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Shirin Sioshansi

As a teenager, Shirin Sioshansi loved being outside and had a passion for service and for people. During her first summer at The Food Project (in 1995), she decided that this was the perfect job for her. "That summer, I made such amazing friends that all of a sudden [The Food Project] became part of my identity," she remembered. She returned the next year as an assistant crew leader and later spent two summers as a crew leader while she was studying at Dartmouth College.

Shirin was born in Iran and fled with her family to the United States during the Iranian Revolution at the age of 8 months. Her grandfather was a general in the Shah's army and her father was involved in the government, so her family decided to leave their homeland. They moved around the United States for several years before settling in Lincoln, Mass.

Working at The Food Project, Shirin met people she would have never otherwise encountered and was challenged to expand her view of society. In her first summer, she recalled participating in an activity called "Community Build" which is designed to teach teens about race and oppression through the guise of ice cream flavors. Participants chose a flavor of ice cream - chocolate, mint chocolate, vanilla, or strawberry - and each group tried to build their ideal community together, not knowing that the "mayors" of their towns were enforcing unequal restrictions on the financial, legal, and societal resources assigned to each ice cream flavor.

"I remember being so blown away [by] how effective [the activity] is to get the point across," she recalled. Shirin's experience at The Food Project later inspired her to pursue African American studies at Dartmouth. She recalled being fascinated by the idea that despite not having any biological reality, race has very real implications and consequences. After graduating from Dartmouth, Shirin worked for the nonprofit The Bottom Line and attended Brown University Medical School. Subsequently, during her residency at Tufts Medical Center, she found that the skills she acquired while working as a crew leader at The Food Project translated directly to her work as chief resident. As a crew leader, she learned to give balanced feedback and found it rewarding to watch the diverse team of teens she led step up to the challenge of working with TFP.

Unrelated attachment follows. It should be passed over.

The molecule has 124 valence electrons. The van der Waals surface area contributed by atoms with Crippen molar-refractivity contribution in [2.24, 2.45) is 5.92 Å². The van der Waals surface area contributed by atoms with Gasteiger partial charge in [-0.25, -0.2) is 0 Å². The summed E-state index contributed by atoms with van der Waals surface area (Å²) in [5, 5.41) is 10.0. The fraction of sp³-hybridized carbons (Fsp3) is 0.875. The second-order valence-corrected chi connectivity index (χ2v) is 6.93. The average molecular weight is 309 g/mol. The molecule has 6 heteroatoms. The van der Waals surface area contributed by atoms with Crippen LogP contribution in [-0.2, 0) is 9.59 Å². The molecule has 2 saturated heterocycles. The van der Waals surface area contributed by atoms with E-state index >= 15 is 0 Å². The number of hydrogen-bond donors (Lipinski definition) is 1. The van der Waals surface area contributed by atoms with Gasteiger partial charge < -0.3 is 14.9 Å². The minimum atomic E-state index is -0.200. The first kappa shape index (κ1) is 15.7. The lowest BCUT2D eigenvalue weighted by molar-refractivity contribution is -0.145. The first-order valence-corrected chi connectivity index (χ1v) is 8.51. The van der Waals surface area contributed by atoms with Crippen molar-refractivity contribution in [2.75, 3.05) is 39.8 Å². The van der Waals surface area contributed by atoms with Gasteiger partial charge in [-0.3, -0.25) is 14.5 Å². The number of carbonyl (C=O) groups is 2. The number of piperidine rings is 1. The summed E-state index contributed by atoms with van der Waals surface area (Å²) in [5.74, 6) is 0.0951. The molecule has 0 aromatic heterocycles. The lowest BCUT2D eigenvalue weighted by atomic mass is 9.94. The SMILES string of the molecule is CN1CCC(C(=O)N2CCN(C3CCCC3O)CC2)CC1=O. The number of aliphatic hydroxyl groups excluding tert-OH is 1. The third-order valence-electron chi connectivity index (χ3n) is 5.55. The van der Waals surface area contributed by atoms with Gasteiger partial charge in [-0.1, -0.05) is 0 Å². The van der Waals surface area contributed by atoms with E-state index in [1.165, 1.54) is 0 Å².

"As a leader, you have to be tough and supportive, but mainly tough," she noted with a laugh. She carried these skills to her role as the chief resident at her residency program. She led her fellow residents by example and enforced high expectations of herself and others. At the end of the year, her co-residents and chairman told her that her strong leadership skills had helped to improve the residency program in just one year. "When I was younger," she noted, "I would have never considered myself a leader."

Shirin now works full time as a radiation oncologist at the University of Massachusetts Medical Center. In this capacity, she loves to thread together her personal interests in race and social justice with her scientific interests. Her research focuses on triple negative breast cancer, which predominantly affects young African American women. She notes that she is still surprised that the friendships she formed at The Food Project have lasted so long and that TFP "shaped a big part of my life."

The Food Project is a 501(c)(3) non-profit.

Tax ID: 04-3262532


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